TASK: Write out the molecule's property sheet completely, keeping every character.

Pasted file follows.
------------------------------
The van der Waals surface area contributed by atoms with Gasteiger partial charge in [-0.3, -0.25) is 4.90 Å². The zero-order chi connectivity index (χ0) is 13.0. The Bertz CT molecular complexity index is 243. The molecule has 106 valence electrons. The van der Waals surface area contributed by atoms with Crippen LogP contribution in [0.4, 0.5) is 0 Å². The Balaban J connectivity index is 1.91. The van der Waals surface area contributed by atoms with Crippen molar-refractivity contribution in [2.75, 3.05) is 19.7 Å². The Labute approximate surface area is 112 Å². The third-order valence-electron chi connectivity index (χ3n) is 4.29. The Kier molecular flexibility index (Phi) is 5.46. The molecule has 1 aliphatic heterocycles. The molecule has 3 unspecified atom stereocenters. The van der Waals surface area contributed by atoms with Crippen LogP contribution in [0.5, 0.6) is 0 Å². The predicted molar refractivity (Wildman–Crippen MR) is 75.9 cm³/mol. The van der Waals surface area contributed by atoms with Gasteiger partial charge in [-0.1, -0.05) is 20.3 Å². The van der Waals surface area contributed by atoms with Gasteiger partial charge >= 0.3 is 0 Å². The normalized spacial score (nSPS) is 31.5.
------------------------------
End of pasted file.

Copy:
The van der Waals surface area contributed by atoms with Gasteiger partial charge in [-0.3, -0.25) is 4.90 Å². The zero-order chi connectivity index (χ0) is 13.0. The Bertz CT molecular complexity index is 243. The molecule has 106 valence electrons. The van der Waals surface area contributed by atoms with Crippen LogP contribution in [0.4, 0.5) is 0 Å². The Balaban J connectivity index is 1.91. The van der Waals surface area contributed by atoms with Crippen molar-refractivity contribution in [2.75, 3.05) is 19.7 Å². The Labute approximate surface area is 112 Å². The third-order valence-electron chi connectivity index (χ3n) is 4.29. The Kier molecular flexibility index (Phi) is 5.46. The molecule has 1 aliphatic heterocycles. The molecule has 3 unspecified atom stereocenters. The van der Waals surface area contributed by atoms with Crippen LogP contribution in [0.5, 0.6) is 0 Å². The predicted molar refractivity (Wildman–Crippen MR) is 75.9 cm³/mol. The van der Waals surface area contributed by atoms with Gasteiger partial charge in [-0.1, -0.05) is 20.3 Å². The van der Waals surface area contributed by atoms with Gasteiger partial charge >= 0.3 is 0 Å². The normalized spacial score (nSPS) is 31.5.